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Knowledge by Acquaintance vs. Description
The terminology is most clearly associated with Bertrand Russell, but the distinction between knowledge by acquaintance and knowledge by description is arguably a critical component of many classical versions of foundationalism. Indeed, to describe something as known by acquaintance may just be another way of asserting that the object of acquaintance is given.
As introduced by Russell, knowledge by description often seems to be just inferential knowledge. One knows something P inferentially when one's knowledge that P is based on (or is constituted by) the fact that one can legitimately infer P from some other different proposition E. But knowledge by description is also sometimes related to how we think of the subject matter of a knowledge claim. We might claim to know that Jack the Ripper was a vicious human being, but we can only think of and know the individual about whom the claim is made through a description of that individual — Jack the Ripper is that person (whoever he was) who committed certain atrocities in London around the turn of the last century. We have no “first hand” knowledge of the person about whom our judgment is made—we don't even have “first hand” knowledge that only one individual committed the murders or, for that matter, that the murders took place. Put another way, we are not directly acquainted with either the crimes or the perpetrator of those claims.
Because we lack this direct awareness of the truth makers for our claim about Jack the Ripper, the only way we could come to know the truth of our claim, the argument goes, is to infer it from some more basic sort of knowledge. Ultimately, on one version of foundationalism, all knowledge rest ultimately on knowledge made possible by direct awareness of truth makers.
Examples like the one I just used, and many of Russell's examples, are at best misleading. They trade on that commonplace distinction between things we know “first hand” and things we have only heard about or read about—in short the things that have been described to us. But our commonsense way of making the distinction soon goes by the wayside. Most philosophers wedded to some notion of knowledge by acquaintance end up rejecting the idea that we have knowledge by acquaintance even of bread-box sized objects, immediately before us, under ideal conditions of perception.
The test to determine with what we are acquainted is often reminiscent of the method Descartes recommended for finding secure foundations of knowledge—the method of doubt. If you are considering whether you know some thing or state of affairs by acquaintance, ask yourself whether you can conceive of being in this very epistemic situation when the object does not exist or the state of affairs does not obtain. If you can, you should reject the suggestion that you are directly acquainted with the items in question. Based on familiar arguments concerning the possibility of illusion, hallucination, and other sources of error, it seemed to most that we could rule out acquaintance with physical objects, past events, future states of affairs, other minds and facts that involve any of these as constituents. Consider, for example, physical objects. It seems to many that the very evidence I possess right now for supposing that there is a computer before me is perfectly consistent with the hypothesis that I am now having a vivid dream or a vivid hallucination. If that is right, then the evidence I possess cannot be described as my standing in some real relation of awareness or acquaintance to some constituent of the computer. Neither the computer, nor any of its constituents, need be present in that vivid dream or hallucination. In even the best of epistemic situations, then, we are not directly acquainted with physical objects or their constiuents.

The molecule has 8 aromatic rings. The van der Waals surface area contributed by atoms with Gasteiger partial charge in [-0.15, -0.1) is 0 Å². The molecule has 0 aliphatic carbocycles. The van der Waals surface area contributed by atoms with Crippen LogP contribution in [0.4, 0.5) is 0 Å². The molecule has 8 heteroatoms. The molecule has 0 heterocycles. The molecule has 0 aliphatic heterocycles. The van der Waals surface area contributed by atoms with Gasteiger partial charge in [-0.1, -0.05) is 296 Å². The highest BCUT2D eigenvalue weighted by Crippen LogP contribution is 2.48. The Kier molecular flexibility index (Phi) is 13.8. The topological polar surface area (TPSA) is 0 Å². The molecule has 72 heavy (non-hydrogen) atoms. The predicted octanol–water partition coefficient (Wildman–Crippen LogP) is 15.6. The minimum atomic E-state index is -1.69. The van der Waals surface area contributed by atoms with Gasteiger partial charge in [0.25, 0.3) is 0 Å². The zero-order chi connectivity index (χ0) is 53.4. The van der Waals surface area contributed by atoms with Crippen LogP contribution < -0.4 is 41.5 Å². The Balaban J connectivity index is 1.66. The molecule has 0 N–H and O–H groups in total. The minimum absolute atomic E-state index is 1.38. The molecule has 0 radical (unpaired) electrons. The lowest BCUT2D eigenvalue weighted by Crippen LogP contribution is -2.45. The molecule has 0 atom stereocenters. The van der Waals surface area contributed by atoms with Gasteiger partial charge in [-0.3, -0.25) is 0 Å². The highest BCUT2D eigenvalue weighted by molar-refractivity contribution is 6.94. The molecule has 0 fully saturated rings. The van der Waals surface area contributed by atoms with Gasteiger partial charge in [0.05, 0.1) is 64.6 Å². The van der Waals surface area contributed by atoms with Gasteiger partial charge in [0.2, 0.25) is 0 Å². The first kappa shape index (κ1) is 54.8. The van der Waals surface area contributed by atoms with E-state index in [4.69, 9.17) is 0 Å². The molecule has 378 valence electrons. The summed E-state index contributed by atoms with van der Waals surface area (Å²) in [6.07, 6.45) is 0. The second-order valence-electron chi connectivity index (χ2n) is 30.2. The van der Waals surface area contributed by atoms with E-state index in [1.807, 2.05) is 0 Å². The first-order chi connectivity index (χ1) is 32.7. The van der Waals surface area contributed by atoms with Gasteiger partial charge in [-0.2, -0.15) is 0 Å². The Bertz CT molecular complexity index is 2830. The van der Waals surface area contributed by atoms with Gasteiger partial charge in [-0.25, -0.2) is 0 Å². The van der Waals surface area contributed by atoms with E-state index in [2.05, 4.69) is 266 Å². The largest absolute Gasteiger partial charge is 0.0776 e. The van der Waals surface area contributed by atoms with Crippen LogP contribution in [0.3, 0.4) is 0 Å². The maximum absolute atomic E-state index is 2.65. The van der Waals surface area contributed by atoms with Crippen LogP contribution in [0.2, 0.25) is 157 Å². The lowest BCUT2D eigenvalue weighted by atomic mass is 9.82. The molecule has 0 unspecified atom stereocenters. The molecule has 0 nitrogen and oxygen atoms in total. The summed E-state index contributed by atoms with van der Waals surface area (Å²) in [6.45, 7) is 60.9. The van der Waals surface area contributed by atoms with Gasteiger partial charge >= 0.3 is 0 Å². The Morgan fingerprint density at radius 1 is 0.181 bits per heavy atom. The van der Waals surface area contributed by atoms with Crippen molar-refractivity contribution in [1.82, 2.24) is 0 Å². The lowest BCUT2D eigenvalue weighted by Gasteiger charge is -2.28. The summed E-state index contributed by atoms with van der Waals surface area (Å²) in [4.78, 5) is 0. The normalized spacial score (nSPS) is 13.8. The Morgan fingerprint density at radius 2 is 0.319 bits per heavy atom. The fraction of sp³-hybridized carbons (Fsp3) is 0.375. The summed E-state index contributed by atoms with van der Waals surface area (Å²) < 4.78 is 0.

Classical acquaintance theorists have taken the most promising candidates for facts with which we can be acquainted to be occurrent states of mind and (sometimes) properties and their relations. Interestingly enough, the acquaintance theorist is in a position to offer a quite different gloss on the traditional distinction between a priori knowledge of necessary truth and a posteriori knowledge of contingent truth. On the classical acquaintance theory, knowledge of both truths has the same source — acquaintance with facts. The distinction lies with the objects of acquaintance. So when I am acquainted with pain, that can give me knowledge of the contingent truth that I'm in pain. When I am acquainted with being red, being yellow and the relation of being darker than holding between them, that can give me knowledge of the necessary truth that red is darker than yellow.